Ausführliche Profilseite von Prof. Dr. Martin Mulsow, Direktor des Forschungszentrums Gotha - Adresse, Kontaktdaten, Lebenslauf. Martin Mulsow, Prof. Dr. phil. habil. Professor für Wissenskulturen der europäischen Neuzeit an der Universität Erfurt und; Direktor des Forschungszentrums. Martin Mulsow forscht auf dem Gebiet der Geistes- und Philosophiegeschichte der Frühen Neuzeit. Nach Studien zum Deutschen Idealismus und zur.
Wohl älteste Münzgeschichte Sachsens von Akademie-Mitglied Martin Mulsow entdecktMartin Mulsow. Prof. Dr. | * OM / GW | Zuwahljahr: Geschichte, Philosophie Professor an der Universität Erfurt und Direktor des Forschungszentrums. Martin Mulsow, Direktor des Forschungszentrums Gotha der Universität Erfurt sowie Ordentliches Mitglied der Sächsischen Akademie der Wissenschaften zu. Martin Mulsow ist ein deutscher Philosoph und Historiker mit Arbeitsschwerpunkt in der Erforschung der frühneuzeitlichen Ideengeschichte. Er ist Direktor des Forschungszentrums Gotha der Universität Erfurt und hat dort den Lehrstuhl für.
Martin Mulsow Utility menu VideoMartin Mulsow A Sherlock Holmes of modern history of philosophy, Martin Mulsow discoveres the radical early Enlightenment in Germany He ventures through the decades of gradual restoration after the destruction of the Thirty Years War and he directs us to rare Latin manuscripts, which were distributed clandestinely, and which are therefore called "Clandestina" (clandestine texts). Martin Mulsow, author and editor of numerous works, is Professor of History at the University of Erfurt (Germany) and Director of the Research Center for Cultural and Social Scientific Studies in Gotha. Prof. Dr. Martin Mulsow is an Associated Fellow at the Max Weber Centre for Advanced Cultural and Social Studies (Max-Weber-Kolleg) of the University of Erfurt. To the website of the University of Erfurt. Martin Mulsow. Affiliation Historical Studies Home Institution Universität Erfurt. Dates at IAS Member. School of Historical Studies. 9/ – 8/ Update. Martin Mulsows Buch "Moderne aus dem Untergrund" wurde schnell zu einem Standardwerk der Aufklärungsforschung und sorgte für einen Schub neuer Denkanstöße.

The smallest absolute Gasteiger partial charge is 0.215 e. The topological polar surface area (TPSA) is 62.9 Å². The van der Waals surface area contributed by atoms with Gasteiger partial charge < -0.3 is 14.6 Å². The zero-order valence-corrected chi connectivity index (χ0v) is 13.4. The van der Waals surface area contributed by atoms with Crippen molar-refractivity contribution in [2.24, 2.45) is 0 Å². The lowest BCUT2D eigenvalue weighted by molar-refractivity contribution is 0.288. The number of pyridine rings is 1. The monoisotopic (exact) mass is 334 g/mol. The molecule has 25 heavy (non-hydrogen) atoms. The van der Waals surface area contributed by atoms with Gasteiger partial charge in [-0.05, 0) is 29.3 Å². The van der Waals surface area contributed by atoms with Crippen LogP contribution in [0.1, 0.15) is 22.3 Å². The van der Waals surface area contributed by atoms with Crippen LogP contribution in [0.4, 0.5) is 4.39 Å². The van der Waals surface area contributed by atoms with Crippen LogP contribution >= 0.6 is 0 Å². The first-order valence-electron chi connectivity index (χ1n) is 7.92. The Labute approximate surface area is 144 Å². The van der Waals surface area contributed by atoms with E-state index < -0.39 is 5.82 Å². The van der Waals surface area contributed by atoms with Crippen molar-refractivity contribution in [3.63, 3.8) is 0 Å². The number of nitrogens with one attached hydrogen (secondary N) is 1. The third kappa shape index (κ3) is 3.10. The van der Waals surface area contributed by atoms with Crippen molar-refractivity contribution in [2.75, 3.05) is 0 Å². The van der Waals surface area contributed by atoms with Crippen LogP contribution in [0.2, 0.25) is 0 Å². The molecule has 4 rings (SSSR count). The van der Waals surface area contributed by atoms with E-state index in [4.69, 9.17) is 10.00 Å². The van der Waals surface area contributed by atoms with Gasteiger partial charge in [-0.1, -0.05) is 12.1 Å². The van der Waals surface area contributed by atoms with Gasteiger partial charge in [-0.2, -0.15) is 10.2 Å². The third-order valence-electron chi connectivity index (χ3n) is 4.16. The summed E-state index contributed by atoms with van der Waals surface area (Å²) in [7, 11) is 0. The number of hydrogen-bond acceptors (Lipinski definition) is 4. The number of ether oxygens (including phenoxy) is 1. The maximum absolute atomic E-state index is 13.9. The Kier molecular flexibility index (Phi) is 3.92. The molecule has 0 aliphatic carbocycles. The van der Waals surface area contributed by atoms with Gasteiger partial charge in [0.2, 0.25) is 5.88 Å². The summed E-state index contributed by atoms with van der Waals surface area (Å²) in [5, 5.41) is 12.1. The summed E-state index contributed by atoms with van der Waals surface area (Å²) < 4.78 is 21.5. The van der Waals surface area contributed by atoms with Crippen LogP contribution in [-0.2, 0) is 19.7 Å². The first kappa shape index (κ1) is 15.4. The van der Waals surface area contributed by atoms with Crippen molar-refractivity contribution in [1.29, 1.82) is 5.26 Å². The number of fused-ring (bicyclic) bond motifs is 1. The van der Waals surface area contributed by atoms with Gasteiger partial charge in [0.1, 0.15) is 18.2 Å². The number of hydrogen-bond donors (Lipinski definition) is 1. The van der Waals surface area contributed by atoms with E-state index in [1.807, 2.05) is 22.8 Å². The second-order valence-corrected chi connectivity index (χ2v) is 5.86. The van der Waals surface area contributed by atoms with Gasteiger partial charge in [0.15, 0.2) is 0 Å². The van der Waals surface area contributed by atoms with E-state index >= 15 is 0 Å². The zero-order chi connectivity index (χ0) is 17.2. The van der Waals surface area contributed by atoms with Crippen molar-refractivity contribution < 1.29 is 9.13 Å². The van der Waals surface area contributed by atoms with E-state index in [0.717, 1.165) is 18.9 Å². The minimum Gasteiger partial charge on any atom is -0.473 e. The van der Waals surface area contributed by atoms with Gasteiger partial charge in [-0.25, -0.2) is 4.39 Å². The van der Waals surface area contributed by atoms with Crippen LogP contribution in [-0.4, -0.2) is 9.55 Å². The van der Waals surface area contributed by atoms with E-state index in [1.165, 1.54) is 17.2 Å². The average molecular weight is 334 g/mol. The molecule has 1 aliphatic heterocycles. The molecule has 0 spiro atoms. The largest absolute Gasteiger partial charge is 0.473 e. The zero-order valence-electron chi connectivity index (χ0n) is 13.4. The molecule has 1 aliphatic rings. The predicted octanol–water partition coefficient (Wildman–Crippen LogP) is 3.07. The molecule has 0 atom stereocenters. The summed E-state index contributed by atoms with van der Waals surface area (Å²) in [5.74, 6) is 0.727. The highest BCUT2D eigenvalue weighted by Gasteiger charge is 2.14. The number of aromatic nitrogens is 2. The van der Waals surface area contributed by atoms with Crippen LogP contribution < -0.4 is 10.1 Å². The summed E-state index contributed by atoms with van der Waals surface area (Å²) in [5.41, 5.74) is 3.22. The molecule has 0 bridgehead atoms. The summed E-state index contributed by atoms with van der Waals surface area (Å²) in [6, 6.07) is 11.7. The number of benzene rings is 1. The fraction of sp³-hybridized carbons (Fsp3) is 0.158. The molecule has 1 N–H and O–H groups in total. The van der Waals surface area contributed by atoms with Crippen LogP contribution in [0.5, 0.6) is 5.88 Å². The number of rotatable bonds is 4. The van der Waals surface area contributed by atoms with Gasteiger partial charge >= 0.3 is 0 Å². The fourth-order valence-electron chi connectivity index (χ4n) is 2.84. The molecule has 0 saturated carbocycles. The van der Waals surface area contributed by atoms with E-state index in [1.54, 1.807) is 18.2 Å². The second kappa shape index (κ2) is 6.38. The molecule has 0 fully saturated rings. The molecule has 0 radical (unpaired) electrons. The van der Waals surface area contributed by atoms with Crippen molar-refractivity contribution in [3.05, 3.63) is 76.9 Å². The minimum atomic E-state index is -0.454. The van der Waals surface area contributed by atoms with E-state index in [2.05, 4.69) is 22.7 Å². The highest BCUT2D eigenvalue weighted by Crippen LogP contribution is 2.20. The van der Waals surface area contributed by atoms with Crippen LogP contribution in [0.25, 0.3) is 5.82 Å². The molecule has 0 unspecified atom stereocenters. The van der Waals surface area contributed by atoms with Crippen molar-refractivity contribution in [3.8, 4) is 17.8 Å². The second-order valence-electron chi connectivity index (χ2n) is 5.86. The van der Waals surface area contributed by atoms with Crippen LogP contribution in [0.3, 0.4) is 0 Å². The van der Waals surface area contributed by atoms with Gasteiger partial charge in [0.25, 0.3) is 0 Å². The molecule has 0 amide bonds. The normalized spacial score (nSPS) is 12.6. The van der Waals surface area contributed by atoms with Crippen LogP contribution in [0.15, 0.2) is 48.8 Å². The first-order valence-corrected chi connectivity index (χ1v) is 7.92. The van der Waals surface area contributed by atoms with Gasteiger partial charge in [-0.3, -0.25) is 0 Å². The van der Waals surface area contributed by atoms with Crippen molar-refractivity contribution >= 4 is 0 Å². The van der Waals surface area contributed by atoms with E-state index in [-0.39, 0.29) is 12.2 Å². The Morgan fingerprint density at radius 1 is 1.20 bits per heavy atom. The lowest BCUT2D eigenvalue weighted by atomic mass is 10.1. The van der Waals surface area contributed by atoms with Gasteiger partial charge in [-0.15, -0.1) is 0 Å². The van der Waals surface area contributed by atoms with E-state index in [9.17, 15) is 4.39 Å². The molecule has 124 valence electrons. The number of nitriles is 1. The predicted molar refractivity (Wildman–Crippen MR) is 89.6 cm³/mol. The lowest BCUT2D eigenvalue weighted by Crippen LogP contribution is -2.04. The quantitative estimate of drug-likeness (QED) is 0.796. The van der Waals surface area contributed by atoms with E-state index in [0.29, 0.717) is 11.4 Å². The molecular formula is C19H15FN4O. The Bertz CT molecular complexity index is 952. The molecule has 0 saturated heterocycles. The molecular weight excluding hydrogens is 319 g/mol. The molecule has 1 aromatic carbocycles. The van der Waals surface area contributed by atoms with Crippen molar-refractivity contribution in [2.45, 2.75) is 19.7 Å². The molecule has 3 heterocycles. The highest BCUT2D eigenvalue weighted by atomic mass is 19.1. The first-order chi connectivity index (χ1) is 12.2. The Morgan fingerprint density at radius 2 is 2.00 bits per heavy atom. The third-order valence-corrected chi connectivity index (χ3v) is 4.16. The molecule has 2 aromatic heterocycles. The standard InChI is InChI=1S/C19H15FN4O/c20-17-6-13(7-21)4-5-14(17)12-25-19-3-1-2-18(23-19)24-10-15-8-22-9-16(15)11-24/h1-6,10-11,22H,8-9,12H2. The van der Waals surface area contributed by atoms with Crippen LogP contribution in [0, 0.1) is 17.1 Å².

Zu einem der weltweit Mexico Casinos Anbieter im iGaming Mexico Casinos Mahjong Microsoft. - NavigationsmenüPopkin eds. Help our scientists and scholars continue their field-shaping work. Give Now. Martin Mulsow ends this book with ten theses. The first holds that most of the authors discussed were radicalized in a multi-layered process, not simply from the reading of Hobbes, Spinoza, Bayle, or Toland. For example, one could take the role of an opponent in an academic disputation, and bit by bit begin to believe one's unorthodox role. Martin Mulsow poker player profile. Get latest information, winnings and gallery.
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The time has come to shine a light also on the precarious side: the uncertainty and jeopardising of some existing knowledge and theories, the tricky status of their carrier medium, the reaction to threat and loss, and the risk of heretical transfer.